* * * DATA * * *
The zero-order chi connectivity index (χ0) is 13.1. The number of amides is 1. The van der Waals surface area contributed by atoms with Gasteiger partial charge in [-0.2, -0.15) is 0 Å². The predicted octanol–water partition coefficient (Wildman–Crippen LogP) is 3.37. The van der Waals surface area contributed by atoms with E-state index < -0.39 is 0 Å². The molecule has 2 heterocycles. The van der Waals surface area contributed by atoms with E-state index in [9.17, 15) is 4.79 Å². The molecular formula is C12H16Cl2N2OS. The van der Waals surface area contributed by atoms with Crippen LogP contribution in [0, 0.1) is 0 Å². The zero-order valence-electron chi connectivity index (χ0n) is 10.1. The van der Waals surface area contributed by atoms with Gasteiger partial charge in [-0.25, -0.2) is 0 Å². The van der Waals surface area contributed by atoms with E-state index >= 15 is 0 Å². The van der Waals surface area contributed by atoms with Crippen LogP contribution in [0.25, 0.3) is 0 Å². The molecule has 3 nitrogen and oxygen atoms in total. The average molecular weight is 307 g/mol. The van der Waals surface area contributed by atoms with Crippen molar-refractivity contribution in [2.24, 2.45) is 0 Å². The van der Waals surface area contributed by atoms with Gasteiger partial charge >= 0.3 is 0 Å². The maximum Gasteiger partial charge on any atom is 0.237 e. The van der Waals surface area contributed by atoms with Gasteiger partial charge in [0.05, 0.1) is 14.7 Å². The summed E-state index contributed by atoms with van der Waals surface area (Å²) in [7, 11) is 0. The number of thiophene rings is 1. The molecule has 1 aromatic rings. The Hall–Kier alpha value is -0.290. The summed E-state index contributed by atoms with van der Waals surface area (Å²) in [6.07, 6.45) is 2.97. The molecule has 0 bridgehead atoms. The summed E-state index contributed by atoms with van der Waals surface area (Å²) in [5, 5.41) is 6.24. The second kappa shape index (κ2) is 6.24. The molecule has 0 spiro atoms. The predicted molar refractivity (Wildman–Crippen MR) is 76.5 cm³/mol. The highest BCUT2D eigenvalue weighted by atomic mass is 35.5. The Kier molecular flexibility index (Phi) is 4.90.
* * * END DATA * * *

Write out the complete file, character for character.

The zero-order chi connectivity index (χ0) is 13.1. The number of amides is 1. The van der Waals surface area contributed by atoms with Gasteiger partial charge in [-0.2, -0.15) is 0 Å². The predicted octanol–water partition coefficient (Wildman–Crippen LogP) is 3.37. The van der Waals surface area contributed by atoms with E-state index < -0.39 is 0 Å². The molecule has 2 heterocycles. The van der Waals surface area contributed by atoms with E-state index in [9.17, 15) is 4.79 Å². The molecular formula is C12H16Cl2N2OS. The van der Waals surface area contributed by atoms with Crippen LogP contribution in [0, 0.1) is 0 Å². The zero-order valence-electron chi connectivity index (χ0n) is 10.1. The van der Waals surface area contributed by atoms with Gasteiger partial charge in [-0.25, -0.2) is 0 Å². The van der Waals surface area contributed by atoms with E-state index >= 15 is 0 Å². The van der Waals surface area contributed by atoms with Crippen LogP contribution in [0.25, 0.3) is 0 Å². The molecule has 3 nitrogen and oxygen atoms in total. The average molecular weight is 307 g/mol. The van der Waals surface area contributed by atoms with Crippen molar-refractivity contribution in [2.24, 2.45) is 0 Å². The van der Waals surface area contributed by atoms with Gasteiger partial charge >= 0.3 is 0 Å². The maximum Gasteiger partial charge on any atom is 0.237 e. The van der Waals surface area contributed by atoms with Gasteiger partial charge in [0.05, 0.1) is 14.7 Å². The summed E-state index contributed by atoms with van der Waals surface area (Å²) in [7, 11) is 0. The number of thiophene rings is 1. The molecule has 1 aromatic rings. The Hall–Kier alpha value is -0.290. The summed E-state index contributed by atoms with van der Waals surface area (Å²) in [6.07, 6.45) is 2.97. The molecule has 0 bridgehead atoms. The summed E-state index contributed by atoms with van der Waals surface area (Å²) in [5, 5.41) is 6.24. The second kappa shape index (κ2) is 6.24. The molecule has 0 spiro atoms. The predicted molar refractivity (Wildman–Crippen MR) is 76.5 cm³/mol. The highest BCUT2D eigenvalue weighted by atomic mass is 35.5. The Kier molecular flexibility index (Phi) is 4.90.